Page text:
Determination of paleocurrent directions is a robust approach to establish the mechanism of sediment transport and of deposition. However, in tectonically controlled (or affected) basins where rotations are suspected, it is of critical importance to correct previously calculated paleocurrent directions to establish the original (pre-tectonic) transport and deposition patterns. In order to illustrate this, we determined the orientations of the anisotropy of magnetic susceptibility (AMS) fabrics from 14 sites distributed along the sedimentary deposits interbedded within the Late Miocene Main Volcanic Unit (MVU) of the Taitao ophiolite, Southern Chile. Data were used to estimate characteristics (directions and relative velocities) of the sediment transporting paleocurrents and orientations of the depositional slope. Sedimentary deposits consist of a rhythmic sequence of conglomerate (base), sandstone and mudstone (top) beds that present a systematic decrease in grain size up-sequence as a whole, and within individual beds. Sedimentary deposits of the MVU, as well as overlaying effusive volcanic products, are disrupted by small and discrete dextral/normal brittle faults. The distribution of fault planes and their kinematic characteristics suggest the development of a dextral negative flower-like fault zone in the area. Previously reported NW-ward paleocurrent directions obtained from the orientations of sedimentary structures roughly agree with our calculations based on the orientations of AMS fabrics. Calculated paleocurrent directions are sub-parallel to the NW-SE trend of Estero Cono channel, the main lineament in the area. The spatial distribution of AMS axes between and within sites suggest that coarse grain deposits were transported by relatively high velocity flows whereas fine grained deposits were by low to nearly null velocity flows. Previously reported paleomagnetic analyses indicate that counterclockwise rotations affected the whole Taitao ophiolite, including the MVU. By applying the necessary corrections we obtained paleocurrent directions yielding mostly NNW-ward directions. Restoration of the orientations of beddings indicates that the depositional surface dipped steeply at its easternmost edge and shallowly at the westernmost end. We propose here that sediments were transported by turbidite flows generated by slope instabilities in the innermost part of the Estero Cono. These turbidites followed the Estero Cono lineament while they filled the channel and transported sedimentary material (eroded from the upper portions of the ophiolite and nearby units) towards the Pacific Ocean. Sediments were deposited on a NW- to W-facing slope and sorted in decreasing grain size along the channel. The instability of the slope was most probably triggered by the activity of a transtensional fault zone developed along the mid-axis of the Estero Cono channel.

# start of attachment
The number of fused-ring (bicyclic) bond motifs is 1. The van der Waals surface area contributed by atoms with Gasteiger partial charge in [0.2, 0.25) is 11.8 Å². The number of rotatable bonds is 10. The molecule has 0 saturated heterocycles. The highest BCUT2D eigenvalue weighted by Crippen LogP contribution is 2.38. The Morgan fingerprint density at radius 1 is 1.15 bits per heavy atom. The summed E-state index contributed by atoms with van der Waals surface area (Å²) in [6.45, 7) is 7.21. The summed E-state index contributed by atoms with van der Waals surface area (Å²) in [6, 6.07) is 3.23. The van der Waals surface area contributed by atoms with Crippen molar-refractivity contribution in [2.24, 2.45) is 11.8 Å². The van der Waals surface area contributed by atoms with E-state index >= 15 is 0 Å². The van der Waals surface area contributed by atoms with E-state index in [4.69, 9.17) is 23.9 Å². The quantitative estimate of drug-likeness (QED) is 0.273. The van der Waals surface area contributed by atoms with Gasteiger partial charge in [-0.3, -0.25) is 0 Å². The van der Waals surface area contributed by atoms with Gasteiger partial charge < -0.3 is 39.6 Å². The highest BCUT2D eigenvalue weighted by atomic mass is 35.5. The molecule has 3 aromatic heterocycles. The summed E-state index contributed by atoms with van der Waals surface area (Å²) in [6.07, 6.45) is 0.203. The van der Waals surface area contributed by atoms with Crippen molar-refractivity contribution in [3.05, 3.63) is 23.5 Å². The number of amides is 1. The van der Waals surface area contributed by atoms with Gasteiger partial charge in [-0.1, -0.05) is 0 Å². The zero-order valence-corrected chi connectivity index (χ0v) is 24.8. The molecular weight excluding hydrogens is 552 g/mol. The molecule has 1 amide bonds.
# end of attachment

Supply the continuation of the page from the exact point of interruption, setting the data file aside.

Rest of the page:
- Anisotropy of magnetic susceptibility fabrics
- Rotation axis
- Taitao ophiolite
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